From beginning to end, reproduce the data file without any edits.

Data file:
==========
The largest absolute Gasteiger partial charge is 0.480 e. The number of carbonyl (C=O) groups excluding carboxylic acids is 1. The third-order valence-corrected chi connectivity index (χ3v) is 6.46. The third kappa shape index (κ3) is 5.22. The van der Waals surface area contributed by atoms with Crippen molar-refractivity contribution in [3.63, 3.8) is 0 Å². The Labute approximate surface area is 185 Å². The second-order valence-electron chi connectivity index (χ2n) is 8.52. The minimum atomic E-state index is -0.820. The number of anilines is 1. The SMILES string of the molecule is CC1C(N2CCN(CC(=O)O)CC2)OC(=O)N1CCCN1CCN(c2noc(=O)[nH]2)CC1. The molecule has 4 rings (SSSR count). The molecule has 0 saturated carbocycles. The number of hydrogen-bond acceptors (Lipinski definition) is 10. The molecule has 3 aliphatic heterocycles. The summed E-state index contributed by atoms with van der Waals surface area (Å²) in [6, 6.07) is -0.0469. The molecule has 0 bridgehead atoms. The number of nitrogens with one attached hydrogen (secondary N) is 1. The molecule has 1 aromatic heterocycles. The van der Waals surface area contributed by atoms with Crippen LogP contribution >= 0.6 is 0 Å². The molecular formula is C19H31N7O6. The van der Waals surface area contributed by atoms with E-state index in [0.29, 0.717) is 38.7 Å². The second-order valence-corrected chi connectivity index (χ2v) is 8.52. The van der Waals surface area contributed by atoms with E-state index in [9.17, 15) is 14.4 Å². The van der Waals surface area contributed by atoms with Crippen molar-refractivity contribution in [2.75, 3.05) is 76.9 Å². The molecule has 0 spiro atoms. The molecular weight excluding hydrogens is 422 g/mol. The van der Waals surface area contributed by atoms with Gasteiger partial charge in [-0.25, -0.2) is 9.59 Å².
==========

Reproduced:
The largest absolute Gasteiger partial charge is 0.480 e. The number of carbonyl (C=O) groups excluding carboxylic acids is 1. The third-order valence-corrected chi connectivity index (χ3v) is 6.46. The third kappa shape index (κ3) is 5.22. The van der Waals surface area contributed by atoms with Crippen molar-refractivity contribution in [3.63, 3.8) is 0 Å². The Labute approximate surface area is 185 Å². The second-order valence-electron chi connectivity index (χ2n) is 8.52. The minimum atomic E-state index is -0.820. The number of anilines is 1. The SMILES string of the molecule is CC1C(N2CCN(CC(=O)O)CC2)OC(=O)N1CCCN1CCN(c2noc(=O)[nH]2)CC1. The molecule has 4 rings (SSSR count). The molecule has 0 saturated carbocycles. The number of hydrogen-bond acceptors (Lipinski definition) is 10. The molecule has 3 aliphatic heterocycles. The summed E-state index contributed by atoms with van der Waals surface area (Å²) in [6, 6.07) is -0.0469. The molecule has 0 bridgehead atoms. The number of nitrogens with one attached hydrogen (secondary N) is 1. The molecule has 1 aromatic heterocycles. The van der Waals surface area contributed by atoms with Crippen LogP contribution >= 0.6 is 0 Å². The molecular formula is C19H31N7O6. The van der Waals surface area contributed by atoms with E-state index in [0.29, 0.717) is 38.7 Å². The second-order valence-corrected chi connectivity index (χ2v) is 8.52. The van der Waals surface area contributed by atoms with E-state index in [9.17, 15) is 14.4 Å². The van der Waals surface area contributed by atoms with Crippen molar-refractivity contribution in [2.75, 3.05) is 76.9 Å². The molecule has 0 spiro atoms. The molecular weight excluding hydrogens is 422 g/mol. The van der Waals surface area contributed by atoms with Gasteiger partial charge in [-0.25, -0.2) is 9.59 Å².